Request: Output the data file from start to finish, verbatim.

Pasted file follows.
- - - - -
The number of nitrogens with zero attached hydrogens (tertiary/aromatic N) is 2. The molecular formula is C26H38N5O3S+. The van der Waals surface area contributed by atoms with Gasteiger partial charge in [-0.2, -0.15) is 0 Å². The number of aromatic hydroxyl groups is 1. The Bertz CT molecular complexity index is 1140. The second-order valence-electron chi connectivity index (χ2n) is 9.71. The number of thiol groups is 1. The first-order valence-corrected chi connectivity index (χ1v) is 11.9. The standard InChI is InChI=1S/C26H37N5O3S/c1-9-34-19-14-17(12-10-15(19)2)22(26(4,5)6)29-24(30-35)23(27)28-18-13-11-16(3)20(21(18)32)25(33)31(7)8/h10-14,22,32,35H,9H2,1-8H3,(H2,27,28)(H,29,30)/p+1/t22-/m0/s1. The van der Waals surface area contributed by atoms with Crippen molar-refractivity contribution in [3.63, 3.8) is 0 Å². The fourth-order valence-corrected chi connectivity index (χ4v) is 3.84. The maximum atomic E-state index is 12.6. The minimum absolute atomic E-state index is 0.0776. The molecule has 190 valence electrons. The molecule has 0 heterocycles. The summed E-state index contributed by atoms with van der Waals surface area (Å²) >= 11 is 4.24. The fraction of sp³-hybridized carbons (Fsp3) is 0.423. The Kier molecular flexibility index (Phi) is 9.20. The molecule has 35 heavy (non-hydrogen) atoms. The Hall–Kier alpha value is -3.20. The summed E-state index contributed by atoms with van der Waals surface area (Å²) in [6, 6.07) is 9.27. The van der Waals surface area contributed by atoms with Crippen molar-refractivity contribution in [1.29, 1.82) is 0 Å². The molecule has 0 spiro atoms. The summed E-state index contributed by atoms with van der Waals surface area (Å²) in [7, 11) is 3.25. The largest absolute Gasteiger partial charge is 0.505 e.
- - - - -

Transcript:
The number of nitrogens with zero attached hydrogens (tertiary/aromatic N) is 2. The molecular formula is C26H38N5O3S+. The van der Waals surface area contributed by atoms with Gasteiger partial charge in [-0.2, -0.15) is 0 Å². The number of aromatic hydroxyl groups is 1. The Bertz CT molecular complexity index is 1140. The second-order valence-electron chi connectivity index (χ2n) is 9.71. The number of thiol groups is 1. The first-order valence-corrected chi connectivity index (χ1v) is 11.9. The standard InChI is InChI=1S/C26H37N5O3S/c1-9-34-19-14-17(12-10-15(19)2)22(26(4,5)6)29-24(30-35)23(27)28-18-13-11-16(3)20(21(18)32)25(33)31(7)8/h10-14,22,32,35H,9H2,1-8H3,(H2,27,28)(H,29,30)/p+1/t22-/m0/s1. The van der Waals surface area contributed by atoms with Crippen molar-refractivity contribution in [3.63, 3.8) is 0 Å². The fourth-order valence-corrected chi connectivity index (χ4v) is 3.84. The maximum atomic E-state index is 12.6. The minimum absolute atomic E-state index is 0.0776. The molecule has 190 valence electrons. The molecule has 0 heterocycles. The summed E-state index contributed by atoms with van der Waals surface area (Å²) >= 11 is 4.24. The fraction of sp³-hybridized carbons (Fsp3) is 0.423. The Kier molecular flexibility index (Phi) is 9.20. The molecule has 35 heavy (non-hydrogen) atoms. The Hall–Kier alpha value is -3.20. The summed E-state index contributed by atoms with van der Waals surface area (Å²) in [6, 6.07) is 9.27. The van der Waals surface area contributed by atoms with Crippen molar-refractivity contribution in [1.29, 1.82) is 0 Å². The molecule has 0 spiro atoms. The summed E-state index contributed by atoms with van der Waals surface area (Å²) in [7, 11) is 3.25. The largest absolute Gasteiger partial charge is 0.505 e.